Would it surprise you to learn that NASA has a priest on staff who is also a scientist? Would you be even more surprised to learn his function is not to minister astronauts but to help prepare the religious world for possible encounters with alien life forms? Meet Reverend Dr. Andrew Davison, a priest, a theologian and a scientist who has that unique job description and who is getting a preliminary 15 minutes of fame until the aliens arrive.
“Dr. Davison works at the intersection of theology, science and philosophy. His recent work has addressed astrobiology, inter-species cooperation (or mutualism) in biology, and the Extended Evolutionary Synthesis.”
From his Cambridge University biography, Reverend Dr. Davison sounds like a priest whose homilies would keep those interested in space travel and SETI wide awake. He has BA in Chemistry with Biochemistry and Biophysics and a DPhil in Biochemistry from Oxford, and a BA in Theology and Religious Studies and a PhD in Theology from Cambridge. Since 2014, he’s been the Starbridge Associate Professor in Theology and Natural Sciences at Cambridge. Sounds like the perfect candidate to help NASA decide the religious aspects of dealing with aliens … and the religious people on Earth who may be in a dilemma over it. NASA thought so too.
“In the 2016-17 academic year, he was a fellow at the Center of Theological Inquiry in Princeton, New Jersey, on a NASA-sponsored programme to consider the implications for human society and self-understanding of life elsewhere in the universe.”
It’s that somewhat controversial position, plus his recent monograph on the significance of 'exobiology' for the main aspects of the Christian faith, that likely won him his latest job, which the British press is making a big to-do about.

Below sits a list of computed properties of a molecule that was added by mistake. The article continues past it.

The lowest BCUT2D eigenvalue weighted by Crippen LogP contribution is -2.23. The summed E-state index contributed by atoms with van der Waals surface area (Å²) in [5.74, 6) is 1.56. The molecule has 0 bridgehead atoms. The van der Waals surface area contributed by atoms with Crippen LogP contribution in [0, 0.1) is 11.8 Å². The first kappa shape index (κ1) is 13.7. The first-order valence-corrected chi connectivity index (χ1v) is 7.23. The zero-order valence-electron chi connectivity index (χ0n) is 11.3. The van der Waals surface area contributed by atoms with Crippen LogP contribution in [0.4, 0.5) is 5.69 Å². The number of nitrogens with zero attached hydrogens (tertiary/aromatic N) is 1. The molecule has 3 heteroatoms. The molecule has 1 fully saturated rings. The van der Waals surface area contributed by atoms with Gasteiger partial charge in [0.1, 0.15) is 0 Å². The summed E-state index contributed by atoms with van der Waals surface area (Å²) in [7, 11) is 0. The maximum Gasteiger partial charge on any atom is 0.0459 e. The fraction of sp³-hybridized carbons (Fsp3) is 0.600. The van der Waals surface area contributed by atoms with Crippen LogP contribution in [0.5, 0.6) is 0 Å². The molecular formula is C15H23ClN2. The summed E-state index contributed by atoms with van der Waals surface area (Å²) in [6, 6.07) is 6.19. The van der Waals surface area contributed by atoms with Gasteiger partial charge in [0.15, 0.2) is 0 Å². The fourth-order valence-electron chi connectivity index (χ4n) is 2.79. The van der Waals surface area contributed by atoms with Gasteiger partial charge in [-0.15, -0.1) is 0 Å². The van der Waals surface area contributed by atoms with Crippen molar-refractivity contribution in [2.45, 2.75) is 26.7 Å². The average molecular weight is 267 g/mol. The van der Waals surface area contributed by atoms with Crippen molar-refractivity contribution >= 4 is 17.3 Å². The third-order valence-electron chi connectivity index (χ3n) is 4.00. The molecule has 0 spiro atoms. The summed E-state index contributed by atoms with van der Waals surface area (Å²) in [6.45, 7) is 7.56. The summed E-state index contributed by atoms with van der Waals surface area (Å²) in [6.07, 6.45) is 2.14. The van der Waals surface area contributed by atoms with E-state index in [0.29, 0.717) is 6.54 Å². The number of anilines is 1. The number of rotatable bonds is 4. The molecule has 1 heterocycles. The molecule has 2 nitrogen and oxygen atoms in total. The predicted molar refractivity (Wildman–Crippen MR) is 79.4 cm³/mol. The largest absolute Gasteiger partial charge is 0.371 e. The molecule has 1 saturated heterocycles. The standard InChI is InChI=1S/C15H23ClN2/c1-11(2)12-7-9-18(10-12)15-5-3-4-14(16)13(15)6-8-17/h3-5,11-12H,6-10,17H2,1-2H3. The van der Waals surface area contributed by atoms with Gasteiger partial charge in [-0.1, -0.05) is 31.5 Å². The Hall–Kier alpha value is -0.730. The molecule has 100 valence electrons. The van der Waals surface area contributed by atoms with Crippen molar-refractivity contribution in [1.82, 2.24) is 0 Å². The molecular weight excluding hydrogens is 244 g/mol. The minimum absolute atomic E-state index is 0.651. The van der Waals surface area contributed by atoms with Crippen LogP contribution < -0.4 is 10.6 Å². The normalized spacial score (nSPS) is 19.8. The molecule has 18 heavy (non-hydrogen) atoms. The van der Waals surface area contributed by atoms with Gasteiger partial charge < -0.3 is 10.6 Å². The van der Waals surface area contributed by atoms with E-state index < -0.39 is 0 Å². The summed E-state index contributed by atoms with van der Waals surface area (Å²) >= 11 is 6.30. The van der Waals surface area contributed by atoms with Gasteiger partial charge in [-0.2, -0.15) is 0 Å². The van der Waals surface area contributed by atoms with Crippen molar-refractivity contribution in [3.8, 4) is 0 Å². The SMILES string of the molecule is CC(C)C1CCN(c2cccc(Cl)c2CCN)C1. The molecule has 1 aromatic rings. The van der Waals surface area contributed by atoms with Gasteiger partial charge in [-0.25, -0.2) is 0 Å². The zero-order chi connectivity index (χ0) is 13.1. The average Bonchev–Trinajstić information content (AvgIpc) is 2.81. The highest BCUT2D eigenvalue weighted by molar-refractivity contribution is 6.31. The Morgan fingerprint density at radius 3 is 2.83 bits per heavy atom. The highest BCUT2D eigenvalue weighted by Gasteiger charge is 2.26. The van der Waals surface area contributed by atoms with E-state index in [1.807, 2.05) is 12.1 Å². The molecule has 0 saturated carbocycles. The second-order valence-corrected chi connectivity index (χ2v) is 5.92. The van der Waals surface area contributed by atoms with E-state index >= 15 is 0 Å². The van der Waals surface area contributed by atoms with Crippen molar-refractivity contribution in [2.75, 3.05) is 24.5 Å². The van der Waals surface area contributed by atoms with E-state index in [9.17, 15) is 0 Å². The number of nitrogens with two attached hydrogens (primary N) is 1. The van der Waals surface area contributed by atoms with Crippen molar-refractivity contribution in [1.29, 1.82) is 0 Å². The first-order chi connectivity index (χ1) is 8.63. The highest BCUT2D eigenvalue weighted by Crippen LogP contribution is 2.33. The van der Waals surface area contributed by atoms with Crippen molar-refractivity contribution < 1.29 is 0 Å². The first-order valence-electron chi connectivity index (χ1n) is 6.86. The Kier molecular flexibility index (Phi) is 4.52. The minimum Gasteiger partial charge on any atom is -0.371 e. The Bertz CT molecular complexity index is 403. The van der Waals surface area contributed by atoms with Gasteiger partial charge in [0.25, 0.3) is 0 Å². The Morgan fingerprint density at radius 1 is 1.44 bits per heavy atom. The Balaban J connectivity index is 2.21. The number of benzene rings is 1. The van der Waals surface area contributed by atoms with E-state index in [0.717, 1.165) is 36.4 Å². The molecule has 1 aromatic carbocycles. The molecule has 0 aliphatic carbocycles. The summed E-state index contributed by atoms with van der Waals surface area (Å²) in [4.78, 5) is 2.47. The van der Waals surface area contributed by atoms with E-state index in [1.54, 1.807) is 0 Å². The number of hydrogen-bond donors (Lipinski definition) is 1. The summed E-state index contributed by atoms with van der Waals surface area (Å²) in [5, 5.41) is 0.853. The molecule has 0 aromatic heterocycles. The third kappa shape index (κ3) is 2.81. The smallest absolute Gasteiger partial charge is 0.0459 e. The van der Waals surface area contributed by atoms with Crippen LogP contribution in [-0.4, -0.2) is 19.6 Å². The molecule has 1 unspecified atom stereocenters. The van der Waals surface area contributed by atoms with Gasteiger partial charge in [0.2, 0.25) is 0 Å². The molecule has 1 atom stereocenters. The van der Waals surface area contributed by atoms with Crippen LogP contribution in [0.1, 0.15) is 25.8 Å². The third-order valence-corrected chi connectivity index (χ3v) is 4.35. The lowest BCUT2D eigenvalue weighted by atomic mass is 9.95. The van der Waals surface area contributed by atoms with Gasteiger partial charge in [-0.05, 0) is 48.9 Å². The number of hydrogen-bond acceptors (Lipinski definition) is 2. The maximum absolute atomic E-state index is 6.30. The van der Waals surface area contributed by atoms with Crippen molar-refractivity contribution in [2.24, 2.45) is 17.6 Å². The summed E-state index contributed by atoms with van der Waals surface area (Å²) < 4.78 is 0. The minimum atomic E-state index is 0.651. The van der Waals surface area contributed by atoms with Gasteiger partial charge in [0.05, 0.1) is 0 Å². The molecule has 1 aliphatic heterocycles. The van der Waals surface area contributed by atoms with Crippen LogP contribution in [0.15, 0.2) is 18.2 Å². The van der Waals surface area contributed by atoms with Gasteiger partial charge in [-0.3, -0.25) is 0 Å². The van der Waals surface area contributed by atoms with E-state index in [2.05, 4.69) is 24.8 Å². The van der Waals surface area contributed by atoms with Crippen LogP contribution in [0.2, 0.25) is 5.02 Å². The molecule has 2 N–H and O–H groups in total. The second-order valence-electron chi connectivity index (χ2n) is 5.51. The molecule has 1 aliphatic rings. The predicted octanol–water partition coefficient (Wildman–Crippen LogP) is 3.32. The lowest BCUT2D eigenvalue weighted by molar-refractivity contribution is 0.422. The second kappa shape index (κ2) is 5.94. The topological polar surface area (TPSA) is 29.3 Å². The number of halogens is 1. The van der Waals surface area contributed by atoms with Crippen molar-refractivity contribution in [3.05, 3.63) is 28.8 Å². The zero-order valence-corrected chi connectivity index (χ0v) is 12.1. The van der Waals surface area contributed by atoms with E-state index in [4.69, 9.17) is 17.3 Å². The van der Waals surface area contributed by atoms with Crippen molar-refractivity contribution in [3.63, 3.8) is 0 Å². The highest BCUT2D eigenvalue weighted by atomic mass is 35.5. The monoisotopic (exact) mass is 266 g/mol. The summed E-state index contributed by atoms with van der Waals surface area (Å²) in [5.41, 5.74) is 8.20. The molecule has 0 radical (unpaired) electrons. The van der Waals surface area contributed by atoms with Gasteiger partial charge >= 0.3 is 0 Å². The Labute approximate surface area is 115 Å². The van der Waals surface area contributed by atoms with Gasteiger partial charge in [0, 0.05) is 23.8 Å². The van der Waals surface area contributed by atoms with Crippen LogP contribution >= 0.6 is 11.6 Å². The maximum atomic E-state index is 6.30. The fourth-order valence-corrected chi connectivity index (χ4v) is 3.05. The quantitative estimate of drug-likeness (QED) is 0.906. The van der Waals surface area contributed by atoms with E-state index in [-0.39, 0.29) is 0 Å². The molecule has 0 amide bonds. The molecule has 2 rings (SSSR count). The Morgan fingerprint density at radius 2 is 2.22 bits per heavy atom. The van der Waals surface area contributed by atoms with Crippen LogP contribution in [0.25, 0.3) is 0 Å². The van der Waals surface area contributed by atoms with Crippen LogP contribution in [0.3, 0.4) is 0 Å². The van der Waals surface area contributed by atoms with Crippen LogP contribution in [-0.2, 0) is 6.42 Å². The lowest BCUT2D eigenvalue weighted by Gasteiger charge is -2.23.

“The headline findings are that adherents of a range of religious traditions report that they can take the idea in their stride. Non-religious people also seem to overestimate the challenges that religious people . . . would experience if faced with evidence of alien life.”
That quote from one of his books points out that people of various faiths disagree on how to react to the discovery of life on other planets, especially if it is similar to life on Earth. However, non-religious people have had an objection to the mixing of space science, religion and government funding before – specifically, in that NASA-sponsored program at Princeton that Davison was part of.
“The principal thrust of the grant was theological — and therefore religious. And though ostensibly ecumenical, the Center is “rooted in Christian theology,” according to its website. The grant was patently unconstitutional, FFRF asserted, since government-funded scientific studies of theology create state-church entanglements.”
In 2017, the Freedom From Religion Foundation (FFRF) protested NASA granting $1.108 million in taxpayer money to the Center of Theological Inquiry for what it deemed religious purposes. That obviously didn’t stop NASA in 2017 and will undoubtedly not stop it today.
While the funding may be controversial, the idea is worthy. Let’s hope Reverend Dr. Andrew Davison opens the discussion up to all religions and to the non-religious … we will all be under stress the day the aliens arrive – if they’re not here already.